[redacted]

The investigation into a top school official that you never read

A page from the investigators' heavily redacted report.
A page from the investigators' heavily redacted report.

The big news of the day is this story in today’s Daily News and Times, about Christopher Cerf, a deputy schools chancellor who is one of Joel Klein’s closest aides. The News reports that investigators last year concluded that Cerf had violated city law, by improperly using his position to extract a $60,000 donation from a company on contract with the city at the time, Edison Schools. The donation would have gone to a charity on whose board Cerf sat and which he told investigators he was trying to save. Ultimately, after being questioned by investigators, Cerf decided not to pursue the donation.

The violation is noteworthy, especially given the other conflict-of-interest imbroglio Cerf was wrapped up in at the time: After coming under fire for holding substantial stock in the same company, Edison, which he had been president of before coming to the department, Cerf released his holdings in the stock — but only 24 hours before being publicly questioned about it.

But it will become even more noteworthy in the days ahead because of this: The report was never publicly released. It’s only surfacing now because of a Freedom of Information Law request originally filed by Leonie Haimson, the executive director of Class Size Matters (and no friend of the Department of Education’s, to be sure). And even this copy — which I have and am trying to upload for everyone else to see — is heavily redacted, as you can see above.

The result is not only resurrected questions about Cerf’s propriety, but bigger questions about how sufficiently the Department of Education is held accountable. The DOE claims its current structure has more accountability than ever before, since, if the public isn’t happy with the schools and their officials, they can vote out the mayor who runs them. But advocates charge that the current structure allows school officials to hide from scrutiny. This report provides them some new ammunition.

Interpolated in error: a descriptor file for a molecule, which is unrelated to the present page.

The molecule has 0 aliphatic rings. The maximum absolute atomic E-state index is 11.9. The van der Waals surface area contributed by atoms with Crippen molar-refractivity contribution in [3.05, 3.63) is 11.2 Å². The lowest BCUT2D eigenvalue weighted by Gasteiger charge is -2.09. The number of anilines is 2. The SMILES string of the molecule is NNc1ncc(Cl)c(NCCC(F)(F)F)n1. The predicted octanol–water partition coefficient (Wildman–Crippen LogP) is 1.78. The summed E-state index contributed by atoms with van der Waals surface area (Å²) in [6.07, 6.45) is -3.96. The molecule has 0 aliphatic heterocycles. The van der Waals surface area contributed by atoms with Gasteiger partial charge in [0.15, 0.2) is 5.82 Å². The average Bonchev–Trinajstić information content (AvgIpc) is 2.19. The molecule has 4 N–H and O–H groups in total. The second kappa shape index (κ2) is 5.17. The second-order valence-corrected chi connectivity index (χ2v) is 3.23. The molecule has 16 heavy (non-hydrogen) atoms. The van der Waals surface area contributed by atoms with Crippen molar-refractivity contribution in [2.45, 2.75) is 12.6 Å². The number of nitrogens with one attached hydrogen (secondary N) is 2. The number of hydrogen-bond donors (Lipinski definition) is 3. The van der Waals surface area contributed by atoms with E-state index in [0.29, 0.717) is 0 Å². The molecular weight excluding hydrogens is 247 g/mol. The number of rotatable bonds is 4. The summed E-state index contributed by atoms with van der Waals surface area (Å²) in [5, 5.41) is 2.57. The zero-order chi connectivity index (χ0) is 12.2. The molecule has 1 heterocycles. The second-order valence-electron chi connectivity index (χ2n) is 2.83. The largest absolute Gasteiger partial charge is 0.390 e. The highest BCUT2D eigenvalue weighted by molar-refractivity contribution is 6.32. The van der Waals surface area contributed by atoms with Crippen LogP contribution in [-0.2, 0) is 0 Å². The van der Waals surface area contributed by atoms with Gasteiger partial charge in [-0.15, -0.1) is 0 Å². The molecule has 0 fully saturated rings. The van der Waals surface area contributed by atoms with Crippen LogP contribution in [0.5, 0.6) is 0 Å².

The DOE is arguing that the investigation is not relevant because, according to Cerf, it “exonerated” him. Here’s what Cerf told the Times:

“If you’re asking me do I have any regrets, I will tell you absolutely not,” Mr. Cerf said. “I did absolutely what I was supposed to do. I disclosed everything; the Conflicts of Interest Board gave it the back of its hand.”

“Raising money for a not for profit, tell me, what’s wrong with that?” he added.

“There is nothing here other than an investigation that exonerated me. The only real story here is that I was put through a rather tortuous experience.”

What's Your Education Story?

As the 2018 school year begins, join us for storytelling from Indianapolis educators

PHOTO: Dylan Peers McCoy/Chalkbeat
Sarah TeKolste, right, and Lori Jenkins at a Teacher Story Slam, in April.

In partnership with Teachers Lounge Indy, Chalkbeat is hosting another teacher story slam this fall featuring educators from across the city.

Over the past couple of years, Chalkbeat has brought readers personal stories from teachers and students through the events. Some of our favorites touched on how a teacher won the trust of her most skeptical student, why another teacher decided to come out to his students, and one educator’s call to ramp up the number of students pursuing a college education.

The event, 5:30 p.m. Thursday, Sept. 13, is free and open to the public — please RSVP here.

Event details:

5:30 p.m. to 7:30 p.m.
Thursday, Sept. 13, 2018
Tube Factory artspace
1125 Cruft St., Indianapolis, IN 46203
Get tickets here and find more on Facebook

More in What's Your Education Story?

School safety